The Oxford English Dictionary is a historical dictionary of English, covering the language from the earliest times to the present day. It aims to show not only the current meanings of words, but also to trace their development through time.
Entries contain detailed etymological analysis, and are illustrated by quotations from a wide range of English language sources from around the world, making the OED a unique historical record.
DARE is different from other dictionaries in that it does not include words that are commonly used throughout the United States, but rather focuses on the regional aspects of our language, documenting words, phrases, and pronunciations that vary from one place to another. Widely viewed as the American equivalent of the Oxford English Dictionary, DARE represents the full panoply of American regional vocabulary—from Adam’s housecat to Zydeco.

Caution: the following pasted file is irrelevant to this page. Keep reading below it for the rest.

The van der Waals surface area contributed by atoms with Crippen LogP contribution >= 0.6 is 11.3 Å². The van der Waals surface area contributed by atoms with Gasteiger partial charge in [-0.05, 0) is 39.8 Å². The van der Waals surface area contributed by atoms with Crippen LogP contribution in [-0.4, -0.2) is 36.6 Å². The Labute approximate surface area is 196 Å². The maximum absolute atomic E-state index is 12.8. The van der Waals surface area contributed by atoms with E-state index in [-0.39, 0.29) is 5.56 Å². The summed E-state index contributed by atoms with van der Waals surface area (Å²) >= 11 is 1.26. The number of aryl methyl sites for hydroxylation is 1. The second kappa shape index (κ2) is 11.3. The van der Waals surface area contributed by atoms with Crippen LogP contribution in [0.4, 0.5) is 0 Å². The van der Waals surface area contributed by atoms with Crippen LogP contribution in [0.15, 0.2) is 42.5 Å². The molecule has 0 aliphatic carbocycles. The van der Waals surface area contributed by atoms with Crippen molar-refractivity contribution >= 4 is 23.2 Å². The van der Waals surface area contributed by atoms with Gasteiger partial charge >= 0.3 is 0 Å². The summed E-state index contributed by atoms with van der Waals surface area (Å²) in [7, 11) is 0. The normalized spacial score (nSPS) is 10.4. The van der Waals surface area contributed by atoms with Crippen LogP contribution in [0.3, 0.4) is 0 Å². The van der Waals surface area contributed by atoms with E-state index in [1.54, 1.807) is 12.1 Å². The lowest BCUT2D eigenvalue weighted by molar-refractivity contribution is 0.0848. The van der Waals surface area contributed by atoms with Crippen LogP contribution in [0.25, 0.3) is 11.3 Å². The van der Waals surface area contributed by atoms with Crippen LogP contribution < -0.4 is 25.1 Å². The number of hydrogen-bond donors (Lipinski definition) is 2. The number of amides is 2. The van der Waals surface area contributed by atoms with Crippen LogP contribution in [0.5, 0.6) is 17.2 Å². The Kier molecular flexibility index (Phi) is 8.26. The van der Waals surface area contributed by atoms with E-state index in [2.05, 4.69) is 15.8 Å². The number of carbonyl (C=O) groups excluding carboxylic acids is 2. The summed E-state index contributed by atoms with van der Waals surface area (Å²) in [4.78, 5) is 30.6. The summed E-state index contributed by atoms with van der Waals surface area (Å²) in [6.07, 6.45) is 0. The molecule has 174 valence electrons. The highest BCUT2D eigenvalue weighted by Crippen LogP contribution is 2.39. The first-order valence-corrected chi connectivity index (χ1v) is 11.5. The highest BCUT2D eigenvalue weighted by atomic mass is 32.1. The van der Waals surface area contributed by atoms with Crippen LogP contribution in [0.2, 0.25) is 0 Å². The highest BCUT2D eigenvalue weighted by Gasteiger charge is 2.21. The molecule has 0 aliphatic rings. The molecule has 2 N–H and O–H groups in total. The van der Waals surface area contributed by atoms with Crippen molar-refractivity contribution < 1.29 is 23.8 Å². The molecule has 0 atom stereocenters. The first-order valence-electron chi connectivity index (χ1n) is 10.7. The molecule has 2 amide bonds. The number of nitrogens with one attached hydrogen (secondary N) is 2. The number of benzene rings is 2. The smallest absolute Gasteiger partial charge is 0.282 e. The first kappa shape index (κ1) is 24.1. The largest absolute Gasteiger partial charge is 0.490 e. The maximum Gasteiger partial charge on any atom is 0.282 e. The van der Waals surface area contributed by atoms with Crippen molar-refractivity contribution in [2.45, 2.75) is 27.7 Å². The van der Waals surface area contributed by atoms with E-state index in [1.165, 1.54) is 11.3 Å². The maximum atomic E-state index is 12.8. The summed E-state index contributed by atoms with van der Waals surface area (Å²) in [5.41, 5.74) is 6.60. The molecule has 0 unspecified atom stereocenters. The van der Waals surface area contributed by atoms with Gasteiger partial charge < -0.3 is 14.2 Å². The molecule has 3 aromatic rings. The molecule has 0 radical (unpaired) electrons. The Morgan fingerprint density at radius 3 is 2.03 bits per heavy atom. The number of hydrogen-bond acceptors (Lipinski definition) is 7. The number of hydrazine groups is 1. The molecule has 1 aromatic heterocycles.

Contradicting the popular notion that American English has become homogenized, DARE demonstrates that our language still has distinct and delightful local character. Whether we are talking about foods, games, clothing, family members, animals, or almost any other aspect of life, our vocabulary reveals much about who we are. DARE celebrates the color, richness, and evolution of the English language across America.